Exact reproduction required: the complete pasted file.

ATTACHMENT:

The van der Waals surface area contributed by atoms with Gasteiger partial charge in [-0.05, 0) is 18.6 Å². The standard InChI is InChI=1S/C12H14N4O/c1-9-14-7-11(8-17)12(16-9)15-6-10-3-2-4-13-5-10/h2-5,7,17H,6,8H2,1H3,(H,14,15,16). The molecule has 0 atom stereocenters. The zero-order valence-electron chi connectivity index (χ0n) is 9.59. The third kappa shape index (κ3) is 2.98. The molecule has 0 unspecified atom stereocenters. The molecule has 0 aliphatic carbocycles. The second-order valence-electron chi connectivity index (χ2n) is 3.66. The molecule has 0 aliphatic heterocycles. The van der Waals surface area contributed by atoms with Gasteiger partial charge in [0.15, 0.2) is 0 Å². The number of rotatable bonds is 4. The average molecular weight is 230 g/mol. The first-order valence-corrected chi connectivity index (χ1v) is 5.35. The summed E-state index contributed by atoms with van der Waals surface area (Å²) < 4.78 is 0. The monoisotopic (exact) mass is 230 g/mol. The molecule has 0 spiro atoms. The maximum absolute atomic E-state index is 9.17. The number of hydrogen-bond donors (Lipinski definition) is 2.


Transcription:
The van der Waals surface area contributed by atoms with Gasteiger partial charge in [-0.05, 0) is 18.6 Å². The standard InChI is InChI=1S/C12H14N4O/c1-9-14-7-11(8-17)12(16-9)15-6-10-3-2-4-13-5-10/h2-5,7,17H,6,8H2,1H3,(H,14,15,16). The molecule has 0 atom stereocenters. The zero-order valence-electron chi connectivity index (χ0n) is 9.59. The third kappa shape index (κ3) is 2.98. The molecule has 0 unspecified atom stereocenters. The molecule has 0 aliphatic carbocycles. The second-order valence-electron chi connectivity index (χ2n) is 3.66. The molecule has 0 aliphatic heterocycles. The van der Waals surface area contributed by atoms with Gasteiger partial charge in [0.15, 0.2) is 0 Å². The number of rotatable bonds is 4. The average molecular weight is 230 g/mol. The first-order valence-corrected chi connectivity index (χ1v) is 5.35. The summed E-state index contributed by atoms with van der Waals surface area (Å²) < 4.78 is 0. The monoisotopic (exact) mass is 230 g/mol. The molecule has 0 spiro atoms. The maximum absolute atomic E-state index is 9.17. The number of hydrogen-bond donors (Lipinski definition) is 2.